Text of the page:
It's hard to believe that there is only one more sleep until my flight home. It's been an incredible adventure here. I think yesterday was the best day I've had in India this entire time.
The faculty (Manu Koch, Steve Jenkins, David Anderson and Jovol Bell) spent the day with Manu's sister, Julia, in Auroville and Pondicherry. Julia lives in Auroville (it's very random that he came to work only an hour away from Auroville). Auroville is a very special place. It's very beautiful with lots of open spaces and trees and wildlife. The air smells heavenly. If you want to read more about what makes Auroville so unique, check out http://en.wikipedia.org/wiki/Auroville. We started out at the Matrimandir, a huge golden globe-like building surrounded by beautiful grounds. From a distance the building is reminiscient of Epcot Center but as you get closer you realize how unique it is. The place is a spiritual center and you can't take pictures inside the Matrmandir grounds, so words will have to suffice to describe it. The building is a sphere made up of gold (real gold) discs/panels. It hovers above the ground, supported by some amazing architectural engineering. The grounds are beautiful and peaceful. Right beside the globe there is an enormous and incredible banyan tree. These trees grow roots back into the ground from their enormously spread out branches so it looks like there are many trunks supporting the branches. It is very quiet as there is no talking allowed on the grounds, inside or out. At the entrance to the building we were asked to removed our shoes and put on some white socks that they supplied. To get to the top inner chamber of the Matrimandir, you ascend a winding marble staircase that eventually becomes a plushly carpeted winding path, the carpet probably there to muffle footfalls as you get closer to the inner chamber. There are four pillars (that match the compass points exactly) that support the globe from the inside. As we ascended the winding path we passed several small waterfalls trickling down the golden walls beneath panes of glass.
Finally, we reached the inner chamber. It's primarily a meditation room, with the four pillars surrounding an enormous crystal ball in the middle of the room (or at least I think it was crysal- or a very high quality glass). Above the crystal ball is a small, circular opening in the ceiling where a shaft of light comes down and passes through the ball all the way through the building to meet another smaller glass ball in a pond below the building. The room is completely white. As soon as we walked in I actually got a little emotional. it was unexpected- we had rushed our way to get there on time for the brief half hour visitors were allowed in, and suddenly there was this hushed peacefulness in this beautiful room with beautiful light and this subliminally tingling energy. It was the most silent I've heard India be, but it also spoke to me in the loudest way. We sat down on some cushions and I spent the next twenty minutes (which flew by) gazing at that shaft of light illuminating the crystal ball. The spirituality of the room was ambiguous- there is no fixed religion to Auroville (it is called "The City in Quest of Truth"). But it was so soothing and extremely peaceful- a well needed "zen" moment. After our time was up the lights flicked on and off as our cue to exit. I visited the banyan tree on the way out of the grounds. It was the first time I could walk around unharassed and enjoy the surrounding beauty.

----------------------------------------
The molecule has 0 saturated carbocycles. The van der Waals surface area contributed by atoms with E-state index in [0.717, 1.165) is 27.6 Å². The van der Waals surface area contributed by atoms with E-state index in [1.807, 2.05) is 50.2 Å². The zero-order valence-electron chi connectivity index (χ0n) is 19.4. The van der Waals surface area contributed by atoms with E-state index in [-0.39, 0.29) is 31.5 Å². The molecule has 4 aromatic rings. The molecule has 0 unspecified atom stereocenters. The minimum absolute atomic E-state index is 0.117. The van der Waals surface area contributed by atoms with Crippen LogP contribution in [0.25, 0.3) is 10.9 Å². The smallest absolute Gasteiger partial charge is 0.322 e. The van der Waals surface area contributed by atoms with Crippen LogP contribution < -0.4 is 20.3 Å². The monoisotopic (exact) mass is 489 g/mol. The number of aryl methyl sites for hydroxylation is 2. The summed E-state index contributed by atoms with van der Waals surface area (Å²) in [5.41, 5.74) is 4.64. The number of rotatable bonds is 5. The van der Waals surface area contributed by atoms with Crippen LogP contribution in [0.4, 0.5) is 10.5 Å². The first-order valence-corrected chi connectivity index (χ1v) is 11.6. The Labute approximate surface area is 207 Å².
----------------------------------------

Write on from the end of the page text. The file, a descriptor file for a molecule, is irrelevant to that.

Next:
We did a bit more shopping in Pondicherry. What a contrast to peaceful, sweet-smelling Auroville! Honking cars, autorickshaws, two-wheelers, exhaust fumes, stench of the fish market assailed our senses as we got out of the car. We met up with Julia again once our shopping was done and all headed out on foot to the temple. I had seen on Manu's facebook photos that he had already been to the temple and was very excited to meet the temple elephant I had seen in his pictures. And suddenly, there was an elephant, right there in front of a huge temple. These temple elephants are common in major cities. If you give them a rupee, they'll bless you with their trunk. A great idea, in theory. Standing in front of him/her, all of the sudden the elephant seemed really, really big. It took me some time to screw up my courage and walk up to the elephant. This Asian elephant was adorned with bells and decorated with Hindu markings on his/her face. He/she regarded me and held out her/his trunk to put the coin inside. I dropped it in, cringing as the real scary part was coming. The elephant tried to brush the top of my head with her/his trunk but I involuntarily backed away and the trunk missed my head. That wouldn't do. So I tried again. I swear, this elephant knew I was scared and had compassion for me. It took my rupee and (I concentrated on standing my ground) very gently touched the top of my head with his/her trunk. And that was it. A very wise animal. Although I felt sad for that elephant- it must be a strange and boring existence to stand in one place all day and bless them. It was still amazing to witness and experience though. I watched as an elderly Indian woman in her sari walking through the street touched her/his trunk as she passed in a familiar yet reverent way. A true India experience.
Exhilarated but incredibly hot, we walked down to the waterfront promenade and sat down on the rocks, watching the waves come in and enjoying the ocean breeze. We hung out there for some time, just talking or watching the waves in silence. The tide was coming in and the waves became quite spectacular. Sitting by the water is one of my favourite things to do, and the smell of the sea is one of my favourite smells. So it was blissful to be there, surrounded by good company.